Tuesday, 16 March 2010

David Beckham, poetry and the secular gods.

On my way back by train to Brentwood today, I picked up a discarded copy of the Daily Mirror. Inside, between the latest tabloid stories of celebrity infidelity, was a poem by Carol Ann Duffy. But what really made me pay attention was that the poem was about David Beckham and his latest injury. There can't be many (if any?) poems written about a footballer by a poet laureate:

Achilles (for David Beckham)

Myth's river - where his mother dipped him, fished him,
a slippery golden boy flowed on, his name on its lips.
Without him, it was prophesied, they would not take Troy.

Women hid him, concealed him in girls' sarongs;
days of sweetmeats, spices, silver songs...
but when Odysseus came,

with an athlete's build, a sword and shield,
he followed him to the battlefield,
the crowd's roar, and it was sport, not war,

his charmed foot on the ball...

but then his heel, his heel, his heel...

For Duffy, Beckham is a modern day Achilles and not just in terms of his injury. Beckham has been ordained the golden hero of our age and his life has provided a worldwide public with a contemporary Iliad. "Like Greek myths," she says, "such public lives can contain triumph and tragedy and in a way we all learn from them, as we do from Ovid, or the Brothers Grimm, or Shakespeare." Certainly, we are fascinated by Beckham's triumphs and travails but whether he can tell us anything more profound about ourselves is questionable. He does, however, provide insights into the present configuration and direction of our culture.

In a secular age, Beckham, the cultural icon, provides a perfectly manicured symbol for the aspirations, values and moral ideals of our age. But this is a symbol without any weight, depth or valency. He is a symbol that is anchorless and open to interpretation by any group or individual in order to satisfy their needs. For example, the sports journalist, Matthew Syed, writing in The Times makes inflated claims for Beckham's influence:

By broadening and softening the contemporary notion of masculinity, Beckham nudged the nation towards a wider vision of inclusiveness: the idea that it is not what you are or what you wear that matters, but what you do. "I always liked to look good, even when I was a little kid," he once said. "I was given the option when I was a page boy once of either wearing a suit or wearing knickerbockers and long socks and ballet shoes - and I chose the ballet shoes and knickerbockers."

Such anecdotes are used as evidence that bending it like Beckham includes the bending of gender roles and identity. And that's why the David Beckham phenomenon is so potent. You can believe in David Beckham without having to believe in anything. You can say anything about him; pin any value or attitude to him and they will not be rejected. He is a cultural construct that satisfies the needs of a secular mentality for "diversity" and "inclusiveness" on its own terms. Beckham's tattoos are a visual advert for this philosophy. Their syncretism satisfies the secular principle that "all religions are the same". Spiritual quotations, snaking across his arms and torso, retain an exotic veneer by being written in Hebrew, Chinese and Latin. The names of his children and wife (Victoria in Hindi) snuggle between the wings of angels and an image of Christ as the Man of Sorrows. Beckham's body is a living passport, containing inky stamps accumulated during many years of spiritual tourism and for the secular mind, it can be read in whatever way you please, should you please.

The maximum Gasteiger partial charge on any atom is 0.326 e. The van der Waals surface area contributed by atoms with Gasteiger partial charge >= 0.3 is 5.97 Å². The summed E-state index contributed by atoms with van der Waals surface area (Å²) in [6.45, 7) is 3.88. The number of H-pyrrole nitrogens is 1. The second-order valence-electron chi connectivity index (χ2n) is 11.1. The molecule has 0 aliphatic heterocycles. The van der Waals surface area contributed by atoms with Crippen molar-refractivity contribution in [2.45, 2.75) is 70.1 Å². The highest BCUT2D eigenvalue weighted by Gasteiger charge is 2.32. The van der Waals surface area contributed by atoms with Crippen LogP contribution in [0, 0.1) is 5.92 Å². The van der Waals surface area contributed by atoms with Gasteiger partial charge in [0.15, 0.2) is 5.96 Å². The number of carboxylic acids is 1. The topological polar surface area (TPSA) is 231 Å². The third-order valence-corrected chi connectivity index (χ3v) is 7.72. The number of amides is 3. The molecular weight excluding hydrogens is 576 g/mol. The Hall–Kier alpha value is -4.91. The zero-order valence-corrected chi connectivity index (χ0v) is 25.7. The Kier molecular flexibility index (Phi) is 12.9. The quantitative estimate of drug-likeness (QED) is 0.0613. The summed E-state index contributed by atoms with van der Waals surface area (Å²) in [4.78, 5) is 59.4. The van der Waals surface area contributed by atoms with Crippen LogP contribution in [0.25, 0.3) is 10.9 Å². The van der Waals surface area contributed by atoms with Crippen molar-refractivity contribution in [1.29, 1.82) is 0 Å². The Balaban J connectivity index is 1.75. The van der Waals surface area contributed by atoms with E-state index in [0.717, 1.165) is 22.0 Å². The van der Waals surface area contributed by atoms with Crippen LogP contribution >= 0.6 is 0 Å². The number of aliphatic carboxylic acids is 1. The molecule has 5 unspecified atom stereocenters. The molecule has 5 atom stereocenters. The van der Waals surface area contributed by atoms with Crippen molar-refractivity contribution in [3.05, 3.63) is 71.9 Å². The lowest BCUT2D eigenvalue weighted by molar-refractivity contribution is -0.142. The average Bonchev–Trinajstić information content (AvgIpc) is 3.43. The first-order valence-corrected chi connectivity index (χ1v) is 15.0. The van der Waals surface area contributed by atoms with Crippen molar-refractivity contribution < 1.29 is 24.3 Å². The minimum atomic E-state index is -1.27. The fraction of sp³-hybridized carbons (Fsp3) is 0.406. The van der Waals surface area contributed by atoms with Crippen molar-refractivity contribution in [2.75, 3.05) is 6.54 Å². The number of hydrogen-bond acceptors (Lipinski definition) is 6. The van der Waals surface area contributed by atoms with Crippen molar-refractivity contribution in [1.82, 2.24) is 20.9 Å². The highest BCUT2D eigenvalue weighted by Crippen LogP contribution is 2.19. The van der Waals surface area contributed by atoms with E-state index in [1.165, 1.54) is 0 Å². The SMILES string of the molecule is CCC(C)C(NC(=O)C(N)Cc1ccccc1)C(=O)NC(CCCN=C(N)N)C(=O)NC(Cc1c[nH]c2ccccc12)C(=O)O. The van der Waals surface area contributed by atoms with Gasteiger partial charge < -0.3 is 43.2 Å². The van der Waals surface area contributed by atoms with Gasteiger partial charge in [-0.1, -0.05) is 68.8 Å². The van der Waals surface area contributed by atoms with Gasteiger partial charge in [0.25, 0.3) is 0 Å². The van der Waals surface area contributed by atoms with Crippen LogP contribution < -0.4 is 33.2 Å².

If David Beckham was just a great footballer he would be of much less interest and value to our secular culture than he is at present. Beckham has been fashioned - by himself, sports agents and clubs, the media, the fashion and advertising industry, cultural analysts, etc - as much more than a midfielder. He is a sporting god. He is a hero and role model. He is a clothes horse and celebrity. He is a family man and gay icon. He is the Leytonstone boy next door and no.1 sportsman on The Sunday Times rich list...and, oh, he is a footballer who can curl a ball and create a piece of football magic. Maybe, that is where his real significance lies.


  1. Perhaps David has become the embodiment of Barrie's 'lost boy(s)' in the 21st C. - creating his own identity through the approbation and lens of others. We all tend to do this, albeit on a smaller scale, and the driver this can become is highly addictive. The phantom image in ones own mind is not reality and neither are the relationships formed via this idealised spectre. To quote (badly!) Burns that the real gift is to 'see ourselves as others see us' may not be very helpful here as the media lens is not one of objective truth.
    We need to see ourselves as we really are (truly good + blessed but also flawed) and this can only be in the stillness of our hearts (Gods space). Yes, reflected too in our relationships, where truth is spoken in love.

    Thanks Martin - some thought-provoking issues.


  2. Coming from a secular past, It is so tempting, appealing and attractive to believe that you are accepted everywhere, in belonging and rejecting nowhere.

    What is far more difficult and challenging, although authentic, is to believe in truth that you belong somewhere, regardless of whether or not you are accepted anywhere.

    That somewhere for me has to be, in Him. Without Him, the former eventually becomes unfulfilling and empty.
    With Him the latter unbearable eventually becomes our fulfilling.